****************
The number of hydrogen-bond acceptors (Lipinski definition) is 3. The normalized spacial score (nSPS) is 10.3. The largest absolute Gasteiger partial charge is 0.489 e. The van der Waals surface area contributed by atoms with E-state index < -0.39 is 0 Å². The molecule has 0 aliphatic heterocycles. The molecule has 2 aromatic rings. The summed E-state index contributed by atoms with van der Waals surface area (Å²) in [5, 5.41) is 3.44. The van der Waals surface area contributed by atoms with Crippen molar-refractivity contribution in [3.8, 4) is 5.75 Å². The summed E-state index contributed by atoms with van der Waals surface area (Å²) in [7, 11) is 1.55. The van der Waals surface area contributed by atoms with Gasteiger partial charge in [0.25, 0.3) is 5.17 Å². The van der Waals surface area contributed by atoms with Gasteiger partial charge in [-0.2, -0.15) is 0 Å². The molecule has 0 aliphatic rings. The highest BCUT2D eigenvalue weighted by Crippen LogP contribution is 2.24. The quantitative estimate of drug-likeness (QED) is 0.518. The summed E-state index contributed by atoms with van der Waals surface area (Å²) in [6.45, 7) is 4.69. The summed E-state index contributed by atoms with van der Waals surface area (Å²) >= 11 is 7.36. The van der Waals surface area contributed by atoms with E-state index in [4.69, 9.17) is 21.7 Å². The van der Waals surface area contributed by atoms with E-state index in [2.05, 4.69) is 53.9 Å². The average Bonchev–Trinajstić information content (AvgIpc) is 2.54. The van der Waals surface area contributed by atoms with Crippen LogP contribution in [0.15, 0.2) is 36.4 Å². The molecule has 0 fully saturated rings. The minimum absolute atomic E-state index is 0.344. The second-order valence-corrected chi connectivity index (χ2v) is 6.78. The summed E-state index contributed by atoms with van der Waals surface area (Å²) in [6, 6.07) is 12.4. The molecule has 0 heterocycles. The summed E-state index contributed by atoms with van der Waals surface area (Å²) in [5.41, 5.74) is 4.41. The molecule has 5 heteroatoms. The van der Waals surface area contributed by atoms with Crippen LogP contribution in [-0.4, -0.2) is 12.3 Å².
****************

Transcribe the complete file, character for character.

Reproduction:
The number of hydrogen-bond acceptors (Lipinski definition) is 3. The normalized spacial score (nSPS) is 10.3. The largest absolute Gasteiger partial charge is 0.489 e. The van der Waals surface area contributed by atoms with E-state index < -0.39 is 0 Å². The molecule has 0 aliphatic heterocycles. The molecule has 2 aromatic rings. The summed E-state index contributed by atoms with van der Waals surface area (Å²) in [5, 5.41) is 3.44. The van der Waals surface area contributed by atoms with Crippen molar-refractivity contribution in [3.8, 4) is 5.75 Å². The summed E-state index contributed by atoms with van der Waals surface area (Å²) in [7, 11) is 1.55. The van der Waals surface area contributed by atoms with Gasteiger partial charge in [0.25, 0.3) is 5.17 Å². The van der Waals surface area contributed by atoms with Gasteiger partial charge in [-0.2, -0.15) is 0 Å². The molecule has 0 aliphatic rings. The highest BCUT2D eigenvalue weighted by Crippen LogP contribution is 2.24. The quantitative estimate of drug-likeness (QED) is 0.518. The summed E-state index contributed by atoms with van der Waals surface area (Å²) in [6.45, 7) is 4.69. The summed E-state index contributed by atoms with van der Waals surface area (Å²) >= 11 is 7.36. The van der Waals surface area contributed by atoms with E-state index in [4.69, 9.17) is 21.7 Å². The van der Waals surface area contributed by atoms with E-state index in [2.05, 4.69) is 53.9 Å². The average Bonchev–Trinajstić information content (AvgIpc) is 2.54. The van der Waals surface area contributed by atoms with Crippen LogP contribution in [0.15, 0.2) is 36.4 Å². The molecule has 0 fully saturated rings. The minimum absolute atomic E-state index is 0.344. The second-order valence-corrected chi connectivity index (χ2v) is 6.78. The summed E-state index contributed by atoms with van der Waals surface area (Å²) in [6, 6.07) is 12.4. The molecule has 0 heterocycles. The summed E-state index contributed by atoms with van der Waals surface area (Å²) in [5.41, 5.74) is 4.41. The molecule has 5 heteroatoms. The van der Waals surface area contributed by atoms with Crippen LogP contribution in [-0.4, -0.2) is 12.3 Å².